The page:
Music Urban Legends History

Here are quick descriptions of each of the previous editions of Music Urban Legends Revealed.

To see if they are true or false, you have to click on the link!

#1 – Harry Nillson’s coffin was lost during an earthquake

A Frank Zappa album was given a Parental Advisory sticker…even though the album was completely instrumental!

Bob Dylan had to re-record a song due to worries about slander/libel.

#2 – A musician was sued for infringing on the copyright of a silent song.

Graham Nash once wrote a hit song on a limo ride on the way to the airport on a dare from the driver.

“Softly as I Leave You” was written by a dying man as his wife slept at his bed side.

#3 – Kiss got into trouble for the Kiss logo appearing to contain the logo for the Nazi S.S.

A musician used morse code to express his displeasure with his record company.

Polka was created in Poland.

#4 – A misheard lyric led to the title of the song “In-A-Gadda-Da-Vida”

George Michael’s “Father Figure” accidentally became a slow tempo song.

“Mr. Bojangles” is about the famous dancer Mr. Bojangles.

#5 – The Rolling Stones were performing “Sympathy for the Devil” when a crowd member was killed at the Altamont Free Concert.

The song “Breakfast at Tiffany’s” was inspired by the film “Roman Holiday.”

The Temptations’ “Papa Was a Rolling Stone” won a Grammy for Best R&B Instrumental!

#6 – Michael Jackson’s song “Dirty Diana” was about Diana Ross and/or Princess Diana

An American poster company airbrushed a cigarette from a poster of the Beatles’ Abbey Road.

Bob Dylan had an amusing response to The Byrds changing the lyrics to one of his songs.

#7- The Lovin’ Spoonful got their name from a slang term for heroin and/or a slang term for male ejaculate

The Lovin’ Spoonful were the original choice for the TV series that eventually became the Monkees.

Zal Yanovsky left the band because he turned in his drug dealer to avoid deportation.

#8- Pearl Jam was named after a peyote concoction that Eddie Vedder’s great-grandmother Pearl used to make.

The Green Day song “Stuck with Me” got its name by someone in the studio switching the labels on two songs.

Alvin and the Chipmunks made a comeback in 1980 based on a joke by a New York disc jockey

#9- The Rolling Stones’ song “Wild Horses” is based on something Marianne Faithfull said after almost overdosing.

Paul McCartney once used a pseudonym for a song to see if he could write a hit song without using the fame from his name.

Petula Clark went to extreme great lengths to keep a scene between Harry Belafonte and herself in a TV special she made in 1968.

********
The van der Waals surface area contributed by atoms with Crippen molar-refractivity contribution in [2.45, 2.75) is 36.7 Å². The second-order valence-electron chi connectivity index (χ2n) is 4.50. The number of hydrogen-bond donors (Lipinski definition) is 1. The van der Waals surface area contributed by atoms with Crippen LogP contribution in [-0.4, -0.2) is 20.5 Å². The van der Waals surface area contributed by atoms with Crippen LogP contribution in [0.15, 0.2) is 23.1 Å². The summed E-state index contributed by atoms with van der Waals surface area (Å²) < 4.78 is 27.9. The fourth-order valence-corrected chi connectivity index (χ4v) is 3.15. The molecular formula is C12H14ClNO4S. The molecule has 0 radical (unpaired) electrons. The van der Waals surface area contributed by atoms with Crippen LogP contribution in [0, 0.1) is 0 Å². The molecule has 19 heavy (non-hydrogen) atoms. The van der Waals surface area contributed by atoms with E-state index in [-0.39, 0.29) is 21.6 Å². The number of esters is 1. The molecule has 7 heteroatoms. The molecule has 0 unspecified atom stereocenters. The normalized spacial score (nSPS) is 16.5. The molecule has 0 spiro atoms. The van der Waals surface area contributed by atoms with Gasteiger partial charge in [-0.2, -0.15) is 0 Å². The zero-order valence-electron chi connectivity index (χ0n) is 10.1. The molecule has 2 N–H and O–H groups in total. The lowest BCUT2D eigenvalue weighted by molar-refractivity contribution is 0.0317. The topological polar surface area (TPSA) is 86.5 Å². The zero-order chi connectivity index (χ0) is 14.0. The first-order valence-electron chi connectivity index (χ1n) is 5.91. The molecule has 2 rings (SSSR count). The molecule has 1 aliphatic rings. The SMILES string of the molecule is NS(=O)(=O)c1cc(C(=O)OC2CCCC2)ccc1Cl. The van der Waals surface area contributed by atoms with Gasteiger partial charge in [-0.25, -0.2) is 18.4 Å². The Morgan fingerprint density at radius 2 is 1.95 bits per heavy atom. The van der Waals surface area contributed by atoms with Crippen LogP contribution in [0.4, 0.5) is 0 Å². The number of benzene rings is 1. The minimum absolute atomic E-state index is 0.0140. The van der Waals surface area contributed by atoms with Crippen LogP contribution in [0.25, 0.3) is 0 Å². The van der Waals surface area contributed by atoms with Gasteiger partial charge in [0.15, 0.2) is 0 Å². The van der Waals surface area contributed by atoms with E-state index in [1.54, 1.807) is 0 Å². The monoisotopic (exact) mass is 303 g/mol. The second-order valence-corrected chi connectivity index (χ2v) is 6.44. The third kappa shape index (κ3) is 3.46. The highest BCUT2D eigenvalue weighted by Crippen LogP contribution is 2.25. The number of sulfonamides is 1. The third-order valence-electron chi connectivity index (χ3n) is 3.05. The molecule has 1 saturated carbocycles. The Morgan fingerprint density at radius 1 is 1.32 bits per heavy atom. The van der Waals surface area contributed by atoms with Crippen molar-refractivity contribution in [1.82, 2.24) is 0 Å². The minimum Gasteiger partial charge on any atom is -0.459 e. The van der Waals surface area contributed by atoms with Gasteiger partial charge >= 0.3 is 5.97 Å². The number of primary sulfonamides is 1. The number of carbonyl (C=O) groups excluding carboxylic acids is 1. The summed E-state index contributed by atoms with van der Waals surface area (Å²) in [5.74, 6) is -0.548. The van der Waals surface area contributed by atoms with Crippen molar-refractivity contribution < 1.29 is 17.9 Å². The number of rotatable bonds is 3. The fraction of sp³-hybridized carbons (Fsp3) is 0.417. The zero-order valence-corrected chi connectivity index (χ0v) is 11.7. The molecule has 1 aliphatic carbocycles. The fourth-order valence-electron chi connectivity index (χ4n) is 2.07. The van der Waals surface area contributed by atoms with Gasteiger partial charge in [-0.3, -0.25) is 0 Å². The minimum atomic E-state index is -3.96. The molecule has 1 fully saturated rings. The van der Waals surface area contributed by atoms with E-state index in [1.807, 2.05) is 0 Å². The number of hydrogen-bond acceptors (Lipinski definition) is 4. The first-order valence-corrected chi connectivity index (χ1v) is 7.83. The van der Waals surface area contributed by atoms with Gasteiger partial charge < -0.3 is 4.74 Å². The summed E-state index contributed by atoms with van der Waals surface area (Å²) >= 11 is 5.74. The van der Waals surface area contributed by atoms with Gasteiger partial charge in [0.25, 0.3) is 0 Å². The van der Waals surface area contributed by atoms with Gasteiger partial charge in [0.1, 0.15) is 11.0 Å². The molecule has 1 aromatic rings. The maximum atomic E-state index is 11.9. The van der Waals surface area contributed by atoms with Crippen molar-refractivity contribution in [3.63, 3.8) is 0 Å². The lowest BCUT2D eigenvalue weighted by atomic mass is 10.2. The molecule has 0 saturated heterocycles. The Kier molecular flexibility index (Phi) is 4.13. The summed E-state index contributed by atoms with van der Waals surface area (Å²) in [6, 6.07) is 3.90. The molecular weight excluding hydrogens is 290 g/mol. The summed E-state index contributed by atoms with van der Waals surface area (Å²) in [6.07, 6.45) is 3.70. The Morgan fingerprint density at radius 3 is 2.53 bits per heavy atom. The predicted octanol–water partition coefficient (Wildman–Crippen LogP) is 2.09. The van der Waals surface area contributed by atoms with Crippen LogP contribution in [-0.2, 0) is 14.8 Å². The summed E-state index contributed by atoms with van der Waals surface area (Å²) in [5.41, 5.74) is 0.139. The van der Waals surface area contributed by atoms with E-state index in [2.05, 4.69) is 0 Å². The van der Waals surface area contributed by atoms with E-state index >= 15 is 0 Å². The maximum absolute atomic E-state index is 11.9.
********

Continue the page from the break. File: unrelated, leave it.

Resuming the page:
#10- Van Morrison was pressured to change his song “Brown Skinned Girl” to “Brown Eyed Girl.”

The BBC originally banned the playing of the Who’s “My Generation” because it was offensive…to stutterers!

Lou Reed was given some striking early advice from the legendary American poet and author, Delmore Schwartz.

#11- Carly Simon auctioned off the identity of who “You’re So Vain” was about for $50,000!

Bob Holness played saxophone on Gerry Rafferty’s hit, “Baker Street.”

Maya Rudolph is referenced in the song “Loving You.”

#12- A misheard word due to the accent of Tom Petty’s wife led to the Stevie Nicks’ song “Edge of Seventeen.”

Morey Amsterdam wrote the song “Rum and Coca Cola.”

A singer once had a Top 40 song with 28 variations of the song depending on where the song was released!

#13- Stravinsky’s The Rite of Spring caused a riot upon its first performance.

Stravinsky had a particularly cutting telegram retort to a request to have his worked altered by another musician.

Stravinsky was arrested for adding a chord to the National Anthem.

#14- The band behind “Na Na Hey Hey Kiss Him Goodbye” did not really exist.

The Beatles used flag semaphore to spell out “help” on the cover of their album, Help!

During the Civil War, the Star-Spangled Banner had an extra verse written by Oliver Wendell Holmes!

#15- William Zanzinger murdered Hattie Carroll by beating her to death with a cane.

Both the trees in Joshua Tree AND “One Tree Hill” have since died!

Kris Kristofferson used a highly dramatic method of getting Johnny Cash to pay attention to his demo tapes.

#16- Marvin Gaye tried out for the Detroit Lions.

Frank Sinatra had to conduct an odd race against time to record “Strangers in the Night.”

Stephen Sondheim’s “Marry Me A Little” was first recorded by Harry Nilsson…as a Christmas present!

#17- The head of Madness’ record company bet his company that “It Must Be Love” would be a hit.

Billy Idol wrote “White Wedding” as a put down towards his sister.

#18- Salman Rushdie secretly lived in Bono’s guest house in Ireland for four years.

Elton John wrote a song for a sports team that was gone before the song was even released.

Joe Walsh sneaked hidden messages via Morse Code into a couple of his songs.

#19- The film A Hard Day’s Night originally was made just so United Artists’ music company could get around Capitol Records’ exclusive rights to put out Beatles music in the United States.

The violinist for Bob Dylan’s album, Desire (as well as the accompanying tour), was hired off of the street.

The lyrics to “Every Breath You Take” are taken from an actual stalker’s letters.

#20- Delbert McClinton taught John Lennon how to play the harmonica.

The original recording of Jimi Hendrix on Happening With Lulu was saved by being hidden on an old tape by a BBC engineer.

The Cure put a disclaimer sticker on their singles compilation album, Standing on a Beach, to make sure people did not misinterpret the meaning of one of their songs.

#21- “We’ve Only Just Begun” was originally a song for a bank commercial.

A non band member sang “Incense and Peppermints” because no one in the band wanted to.

Ricky Valance named himself after Richie Valens.

Ta da!

One Response to “Music Urban Legends History”

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